Tired of talking all day for work, I passed out on the hotel bed into a deep sleep that evening. During a plenary session of the Commonwealth countries from the global south, I spoke on the first day of a Ministerial conference on the island of Mauritius. The topic? The usual one is how to formulate international trade policy and development patterns to benefit the originators of raw materials.
That means making trade beneficial to the global south and using their resources to end poverty. I gave several interventions then and later in several informal sessions. I talked in the hallways with people from other countries, gauging their ideas for a successful conclusion. The business involved listening and talking about bending intricate policies steeled with colonial attributes. By evening, I needed to recharge my social battery from all this talk shop. Back then, I skewed more on the spectrum of introversion.
During a training course on management in WTO Secretariat, I discovered why I was so exhausted at the end of my workday, even when I had not done manual labor. "You are so sociable and friendly with people!" My colleagues could not believe the results of my Briggs-Myers test. That means I got tired of interacting with many people and talking all the time. I drained my energy to cope. A few people are okay, especially if I know them and I don't have to put on a diplomatic show. But when speaking to 300-plus strangers about the complexities of avoiding a one-size-fits-all type of development policy and aid approach—one of the many multilateral trading topics—I would be depleted by day end.
The Evolution of Our Personality
Recently, I completed the test again. I was curious about what it would reveal, given that I have not done the test for several years, and I am in a different stage of my life, career, and outlook on life far from 15 to 20 years ago. Here is a free online tool to test yourself. You, too, can complete the test and compare your results with mine.
What drives your personality? It’s vital to understand yourself to help you have a fulfilling life.
Here are my graphical results from the test of 16 personalities created by Myers & Briggs.
The written results returned the following for me:
As an ENTJ, you are analytical and objective, and like bringing order to the world around you. When there are flaws in a system, you see them and enjoy the process of discovering and implementing a better way. You are assertive and enjoy taking charge; you see your role as that of leader and manager, organizing people and processes to achieve goals.You excel at logical reasoning and are probably articulate and quick-witted. You are characteristically ambitious and interested in gaining power and influence. You are likely highly motivated by success in your career and enjoy hard work. To you, decision-making is a vocation. You want to be in a position to make the call and put plans into motion.You tend to be blunt and decisive. Driven to get things done, you can sometimes be critical or brusque in the pursuit of a goal. You are typically friendly and outgoing, although you may decide not to pick up on emotional subtleties in other people. You often love working with others toward a common goal, but may not want to find time to attend to their feelings. You are focused on results and want to be productive, competent, and influential.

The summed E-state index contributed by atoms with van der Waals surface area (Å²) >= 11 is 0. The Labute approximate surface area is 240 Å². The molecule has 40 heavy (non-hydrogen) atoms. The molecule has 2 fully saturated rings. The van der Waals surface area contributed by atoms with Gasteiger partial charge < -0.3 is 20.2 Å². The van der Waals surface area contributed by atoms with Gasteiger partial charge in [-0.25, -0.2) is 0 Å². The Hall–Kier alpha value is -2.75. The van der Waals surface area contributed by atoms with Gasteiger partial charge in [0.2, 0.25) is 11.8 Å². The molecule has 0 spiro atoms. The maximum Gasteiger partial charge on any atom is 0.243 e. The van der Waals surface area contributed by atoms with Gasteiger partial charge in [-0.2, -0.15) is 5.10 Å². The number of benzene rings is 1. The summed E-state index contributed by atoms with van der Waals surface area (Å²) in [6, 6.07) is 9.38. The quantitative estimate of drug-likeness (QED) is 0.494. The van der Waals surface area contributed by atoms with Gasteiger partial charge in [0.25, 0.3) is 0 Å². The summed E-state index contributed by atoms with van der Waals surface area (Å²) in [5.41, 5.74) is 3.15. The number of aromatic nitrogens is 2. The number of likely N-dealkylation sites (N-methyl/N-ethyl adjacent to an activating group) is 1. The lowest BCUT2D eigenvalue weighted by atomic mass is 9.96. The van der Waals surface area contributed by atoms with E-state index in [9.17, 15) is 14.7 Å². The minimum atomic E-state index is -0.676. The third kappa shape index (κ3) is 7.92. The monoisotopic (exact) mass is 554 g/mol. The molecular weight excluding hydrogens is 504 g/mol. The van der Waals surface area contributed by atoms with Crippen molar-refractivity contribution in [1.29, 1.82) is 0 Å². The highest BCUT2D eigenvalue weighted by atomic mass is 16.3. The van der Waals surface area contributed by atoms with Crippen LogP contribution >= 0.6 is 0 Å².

As I read the above, I realize it is spot on! Working in the US versus the Caribbean and Europe has altered my disposition, especially regarding assuaging people's emotions. In Europe, especially in the United Nations world, one works more collaboratively, paying attention not to denigrate the professionalism of any team member at any level because you will require their support at one time. Respect is essential, even if it is faux respect. In those cultures, you avoid burning bridges. There is also less insecurity about persevering in your career because jobs are more assured.
Different Cultures Make Our Personality Evolve in Different Ways
On the contrary, phrases like "throw your colleague under the bus" exist in America because your team members often will not take accountability for their errors but will destroy someone else, even lying and conniving, if necessary, to save themselves, even in the short run. See my post about violent phrases that give a window into this competitive culture.
I recall a director I had in Geneva. He was from North Africa. He could never get along with his more cooperative and diplomatic colleagues. He was a high-spectrum extrovert, often loudly showing his doctoral attainments to others who were just as or more accomplished but never seeking an audience to praise them. He did not last because he kept bucking against the corporate culture. While his overbearing personality may have been abrasive in Geneva, he would have been at home in a typical American company.
Has your personality had to evolve due to a company's changing societal culture or corporate norms? Have you noticed the change and like what you have become? Take the test and let me know in the comment section below.